It is no coincidence that the last nations that still emphasize individual and market freedoms are those that adopted a Common Law legal system, while the countries that impose more economic or social limitations can be fairly described as Civil Code countries – whether nominally capitalistic (e.g., China, Russia) or unremittingly controlling and repressive (e.g., North Korea, Iran), and whether labeled democratic, leftist, socialist, communist, or fascist. All authoritarian regimes, regardless of style or label, are essentially centrally-planned, Civil Code regimes. Authoritarians issue rules, they do not wait for judicial verdicts. Cynics have explained the phenomenon by pointing out that it is simpler to corrupt a politician than to corrupt a judge, and that regulations, which spell out the winners and losers in specific situations rather than following root principles, are often purchased by special interests. In all events, the central-planning, Civil Code model invites corruption.

As Hayek showed, the regulatory reach of central planning can only expand, never contract, as its proponents believe that the solution to every problem that is not solved by existing rules is to adopt more rules. The more advanced the establishment of the planning model, the more difficult and unlikely the un-winding.

America’s transition to a regulatory state has not been a matter of party politics, though it is generally identified with the Democratic Party. The Tax Reform Act of 1986, which briefly moved us back in the direction of the de-regulated, Common-Law model, was a bi-partisan law under which we switched to a nearly-flat tax and eliminated many special-interest deductions, credits, and other expressions of crony capitalism and social engineering. But it was a Republican President, George H. W. Bush, who initiated the dismantling of the TRA, and though the coup de grace was delivered by the Clinton administration, Republicans have shown themselves to be almost as addicted to over-regulation as Democrats. With the exception of the TRA, the country has been engaged since 1933 in an uninterrupted transformation into a Civil Code nation, and the process cannot be blamed solely upon the Obama regime. Long before 2009, the Internal Revenue Code and the Code of Federal Regulations were unworkable, virtually unintelligible exercises in central planning.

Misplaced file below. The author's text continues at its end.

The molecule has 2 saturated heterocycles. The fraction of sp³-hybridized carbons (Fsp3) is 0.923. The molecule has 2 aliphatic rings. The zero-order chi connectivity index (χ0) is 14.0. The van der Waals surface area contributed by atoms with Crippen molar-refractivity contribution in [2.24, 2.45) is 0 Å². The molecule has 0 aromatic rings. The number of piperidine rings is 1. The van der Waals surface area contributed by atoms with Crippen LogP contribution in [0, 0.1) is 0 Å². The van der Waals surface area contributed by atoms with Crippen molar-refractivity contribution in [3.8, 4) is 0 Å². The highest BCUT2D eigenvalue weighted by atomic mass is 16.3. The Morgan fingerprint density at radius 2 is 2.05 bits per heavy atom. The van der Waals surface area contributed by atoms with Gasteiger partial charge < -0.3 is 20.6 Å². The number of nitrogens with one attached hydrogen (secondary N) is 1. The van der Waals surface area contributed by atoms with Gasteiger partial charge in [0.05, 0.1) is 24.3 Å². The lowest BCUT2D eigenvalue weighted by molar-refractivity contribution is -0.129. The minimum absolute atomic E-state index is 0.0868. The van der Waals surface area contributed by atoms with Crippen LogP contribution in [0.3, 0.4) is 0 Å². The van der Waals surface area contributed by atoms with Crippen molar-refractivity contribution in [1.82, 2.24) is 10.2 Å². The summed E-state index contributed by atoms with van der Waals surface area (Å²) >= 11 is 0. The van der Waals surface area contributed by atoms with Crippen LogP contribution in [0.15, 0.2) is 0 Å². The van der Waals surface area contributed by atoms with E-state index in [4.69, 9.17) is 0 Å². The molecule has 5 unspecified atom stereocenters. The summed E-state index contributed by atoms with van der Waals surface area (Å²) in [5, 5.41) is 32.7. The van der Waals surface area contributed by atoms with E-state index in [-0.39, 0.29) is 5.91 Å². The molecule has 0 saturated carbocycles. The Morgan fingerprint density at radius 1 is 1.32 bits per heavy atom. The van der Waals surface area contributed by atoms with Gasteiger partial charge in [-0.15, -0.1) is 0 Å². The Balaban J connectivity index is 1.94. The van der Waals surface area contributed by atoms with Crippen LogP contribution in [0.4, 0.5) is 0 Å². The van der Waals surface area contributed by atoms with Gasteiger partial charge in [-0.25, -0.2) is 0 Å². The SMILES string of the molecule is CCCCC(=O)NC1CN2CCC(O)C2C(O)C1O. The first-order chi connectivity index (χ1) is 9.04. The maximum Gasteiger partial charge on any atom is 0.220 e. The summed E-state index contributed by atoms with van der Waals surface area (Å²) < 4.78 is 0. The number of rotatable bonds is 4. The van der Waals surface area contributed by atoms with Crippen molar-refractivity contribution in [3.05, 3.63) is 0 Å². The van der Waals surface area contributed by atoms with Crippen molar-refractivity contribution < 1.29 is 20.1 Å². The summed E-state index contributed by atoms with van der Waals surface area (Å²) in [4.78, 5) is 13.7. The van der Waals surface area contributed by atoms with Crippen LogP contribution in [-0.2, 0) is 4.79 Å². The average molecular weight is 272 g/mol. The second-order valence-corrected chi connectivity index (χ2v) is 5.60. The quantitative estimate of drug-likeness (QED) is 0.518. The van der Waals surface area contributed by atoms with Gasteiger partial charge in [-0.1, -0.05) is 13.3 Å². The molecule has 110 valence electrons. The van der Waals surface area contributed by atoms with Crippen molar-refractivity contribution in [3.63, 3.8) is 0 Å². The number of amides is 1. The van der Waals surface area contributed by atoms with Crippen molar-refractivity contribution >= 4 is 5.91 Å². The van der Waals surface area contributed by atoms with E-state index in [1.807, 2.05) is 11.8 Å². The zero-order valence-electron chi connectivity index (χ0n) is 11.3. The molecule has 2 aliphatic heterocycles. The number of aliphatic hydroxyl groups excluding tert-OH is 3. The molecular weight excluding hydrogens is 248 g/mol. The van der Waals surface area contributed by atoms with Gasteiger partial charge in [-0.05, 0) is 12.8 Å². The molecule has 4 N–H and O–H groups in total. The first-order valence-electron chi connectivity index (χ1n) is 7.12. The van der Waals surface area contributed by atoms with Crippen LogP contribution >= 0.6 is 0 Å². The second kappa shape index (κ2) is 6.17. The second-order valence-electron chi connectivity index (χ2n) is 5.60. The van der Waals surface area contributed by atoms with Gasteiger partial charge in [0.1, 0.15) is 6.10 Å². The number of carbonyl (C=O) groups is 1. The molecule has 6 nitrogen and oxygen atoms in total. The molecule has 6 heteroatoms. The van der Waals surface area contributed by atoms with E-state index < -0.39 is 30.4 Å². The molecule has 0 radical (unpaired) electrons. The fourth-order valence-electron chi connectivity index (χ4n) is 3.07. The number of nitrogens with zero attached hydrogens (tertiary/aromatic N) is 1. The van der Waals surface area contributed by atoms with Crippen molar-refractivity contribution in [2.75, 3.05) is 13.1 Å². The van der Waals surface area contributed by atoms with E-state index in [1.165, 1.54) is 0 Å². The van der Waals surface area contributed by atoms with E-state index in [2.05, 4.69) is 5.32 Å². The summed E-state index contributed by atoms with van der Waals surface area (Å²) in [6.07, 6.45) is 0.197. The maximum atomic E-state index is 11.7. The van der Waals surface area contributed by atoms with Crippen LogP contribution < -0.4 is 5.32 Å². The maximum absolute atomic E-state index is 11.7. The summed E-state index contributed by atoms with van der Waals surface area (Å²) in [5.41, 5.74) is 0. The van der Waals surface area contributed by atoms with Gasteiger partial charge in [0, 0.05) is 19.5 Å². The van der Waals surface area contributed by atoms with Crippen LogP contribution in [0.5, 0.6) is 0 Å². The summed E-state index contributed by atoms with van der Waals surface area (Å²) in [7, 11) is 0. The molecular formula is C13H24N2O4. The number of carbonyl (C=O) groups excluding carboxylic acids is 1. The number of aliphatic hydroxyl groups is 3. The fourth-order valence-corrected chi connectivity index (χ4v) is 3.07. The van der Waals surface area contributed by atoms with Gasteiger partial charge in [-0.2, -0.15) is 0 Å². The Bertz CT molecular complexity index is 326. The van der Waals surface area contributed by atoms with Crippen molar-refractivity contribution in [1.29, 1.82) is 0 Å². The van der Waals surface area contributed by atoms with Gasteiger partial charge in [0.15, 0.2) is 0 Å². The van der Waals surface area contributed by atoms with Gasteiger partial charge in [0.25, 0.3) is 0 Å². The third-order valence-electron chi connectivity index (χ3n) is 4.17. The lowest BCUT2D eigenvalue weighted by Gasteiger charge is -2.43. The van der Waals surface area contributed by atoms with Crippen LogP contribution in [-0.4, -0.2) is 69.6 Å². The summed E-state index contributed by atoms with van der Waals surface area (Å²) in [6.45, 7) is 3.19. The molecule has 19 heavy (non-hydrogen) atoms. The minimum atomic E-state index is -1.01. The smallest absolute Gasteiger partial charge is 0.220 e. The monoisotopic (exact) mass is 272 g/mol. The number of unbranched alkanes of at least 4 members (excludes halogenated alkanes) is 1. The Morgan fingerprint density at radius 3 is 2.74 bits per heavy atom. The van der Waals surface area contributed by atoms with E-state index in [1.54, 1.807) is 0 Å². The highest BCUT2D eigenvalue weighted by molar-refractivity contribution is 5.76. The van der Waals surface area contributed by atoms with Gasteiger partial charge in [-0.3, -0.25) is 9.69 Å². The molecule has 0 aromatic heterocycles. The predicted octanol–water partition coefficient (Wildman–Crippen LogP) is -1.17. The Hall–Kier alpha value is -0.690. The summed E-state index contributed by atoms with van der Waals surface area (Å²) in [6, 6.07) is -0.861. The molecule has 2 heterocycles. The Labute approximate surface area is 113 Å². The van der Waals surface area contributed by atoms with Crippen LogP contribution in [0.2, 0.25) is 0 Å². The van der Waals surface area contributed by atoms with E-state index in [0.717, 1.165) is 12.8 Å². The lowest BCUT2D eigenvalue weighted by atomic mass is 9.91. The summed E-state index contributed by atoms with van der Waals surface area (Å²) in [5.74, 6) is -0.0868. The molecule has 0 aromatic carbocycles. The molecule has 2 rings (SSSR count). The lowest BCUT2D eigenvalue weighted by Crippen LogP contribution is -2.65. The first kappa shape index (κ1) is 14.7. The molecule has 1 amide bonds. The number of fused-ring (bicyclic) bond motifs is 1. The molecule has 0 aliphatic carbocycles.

For all practical purposes, America is no longer a Common Law nation. It is simplistic and unrealistic for Americans to complain about excessive, complex, unclear, or unwise regulations. Short of a willful reversion to the Common Law system, we are never going to put the central- planning genie back into the bottle. You cannot just say, Let’s have better regulations. You cannot end the regulatory state by advocating smarter regulations (as does Cass Sunstein, President Obama’s former “Regulatory Czar”),  or by advocating clearer, simpler, and easier-to-administer regulations (as does Prof. Davis) . Not going to happen. Once you start playing on Prof. Sunstein’s home field, you have already lost the game.